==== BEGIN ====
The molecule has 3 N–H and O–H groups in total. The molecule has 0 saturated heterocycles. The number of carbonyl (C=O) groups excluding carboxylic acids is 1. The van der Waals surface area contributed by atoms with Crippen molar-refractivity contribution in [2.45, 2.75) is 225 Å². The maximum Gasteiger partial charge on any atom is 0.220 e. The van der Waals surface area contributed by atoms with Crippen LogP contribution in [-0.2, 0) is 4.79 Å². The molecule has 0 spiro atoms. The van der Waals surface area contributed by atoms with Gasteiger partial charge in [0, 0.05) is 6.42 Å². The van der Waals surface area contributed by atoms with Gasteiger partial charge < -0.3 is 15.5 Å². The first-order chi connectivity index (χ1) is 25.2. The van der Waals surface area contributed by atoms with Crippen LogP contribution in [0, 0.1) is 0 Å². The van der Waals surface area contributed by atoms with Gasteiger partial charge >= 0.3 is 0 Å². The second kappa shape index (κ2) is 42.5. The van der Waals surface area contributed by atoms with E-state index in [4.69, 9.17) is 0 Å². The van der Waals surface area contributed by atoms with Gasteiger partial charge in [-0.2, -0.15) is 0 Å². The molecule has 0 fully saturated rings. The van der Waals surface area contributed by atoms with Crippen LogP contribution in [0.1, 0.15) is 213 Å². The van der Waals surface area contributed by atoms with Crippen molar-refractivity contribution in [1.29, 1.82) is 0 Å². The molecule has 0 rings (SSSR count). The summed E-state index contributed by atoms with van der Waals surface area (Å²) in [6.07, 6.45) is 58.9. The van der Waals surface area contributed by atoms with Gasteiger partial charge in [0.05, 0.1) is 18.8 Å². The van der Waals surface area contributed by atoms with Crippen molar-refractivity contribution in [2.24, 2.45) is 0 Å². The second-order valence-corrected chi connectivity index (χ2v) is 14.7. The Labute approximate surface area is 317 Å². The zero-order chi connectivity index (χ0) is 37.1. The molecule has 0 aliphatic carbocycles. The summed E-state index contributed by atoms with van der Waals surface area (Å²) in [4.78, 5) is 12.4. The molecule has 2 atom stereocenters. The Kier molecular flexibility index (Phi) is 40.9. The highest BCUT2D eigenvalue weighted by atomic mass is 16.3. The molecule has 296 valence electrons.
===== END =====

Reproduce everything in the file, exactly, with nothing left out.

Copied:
The molecule has 3 N–H and O–H groups in total. The molecule has 0 saturated heterocycles. The number of carbonyl (C=O) groups excluding carboxylic acids is 1. The van der Waals surface area contributed by atoms with Crippen molar-refractivity contribution in [2.45, 2.75) is 225 Å². The maximum Gasteiger partial charge on any atom is 0.220 e. The van der Waals surface area contributed by atoms with Crippen LogP contribution in [-0.2, 0) is 4.79 Å². The molecule has 0 spiro atoms. The van der Waals surface area contributed by atoms with Gasteiger partial charge in [0, 0.05) is 6.42 Å². The van der Waals surface area contributed by atoms with Gasteiger partial charge < -0.3 is 15.5 Å². The first-order chi connectivity index (χ1) is 25.2. The van der Waals surface area contributed by atoms with Crippen LogP contribution in [0, 0.1) is 0 Å². The van der Waals surface area contributed by atoms with Gasteiger partial charge >= 0.3 is 0 Å². The second kappa shape index (κ2) is 42.5. The van der Waals surface area contributed by atoms with E-state index in [4.69, 9.17) is 0 Å². The van der Waals surface area contributed by atoms with Gasteiger partial charge in [-0.2, -0.15) is 0 Å². The molecule has 0 fully saturated rings. The van der Waals surface area contributed by atoms with Crippen LogP contribution in [0.1, 0.15) is 213 Å². The van der Waals surface area contributed by atoms with Crippen molar-refractivity contribution in [1.29, 1.82) is 0 Å². The molecule has 0 rings (SSSR count). The summed E-state index contributed by atoms with van der Waals surface area (Å²) in [6.07, 6.45) is 58.9. The van der Waals surface area contributed by atoms with Gasteiger partial charge in [0.05, 0.1) is 18.8 Å². The van der Waals surface area contributed by atoms with Crippen molar-refractivity contribution in [2.24, 2.45) is 0 Å². The second-order valence-corrected chi connectivity index (χ2v) is 14.7. The Labute approximate surface area is 317 Å². The zero-order chi connectivity index (χ0) is 37.1. The molecule has 0 aliphatic carbocycles. The summed E-state index contributed by atoms with van der Waals surface area (Å²) in [4.78, 5) is 12.4. The molecule has 2 atom stereocenters. The Kier molecular flexibility index (Phi) is 40.9. The highest BCUT2D eigenvalue weighted by atomic mass is 16.3. The molecule has 296 valence electrons.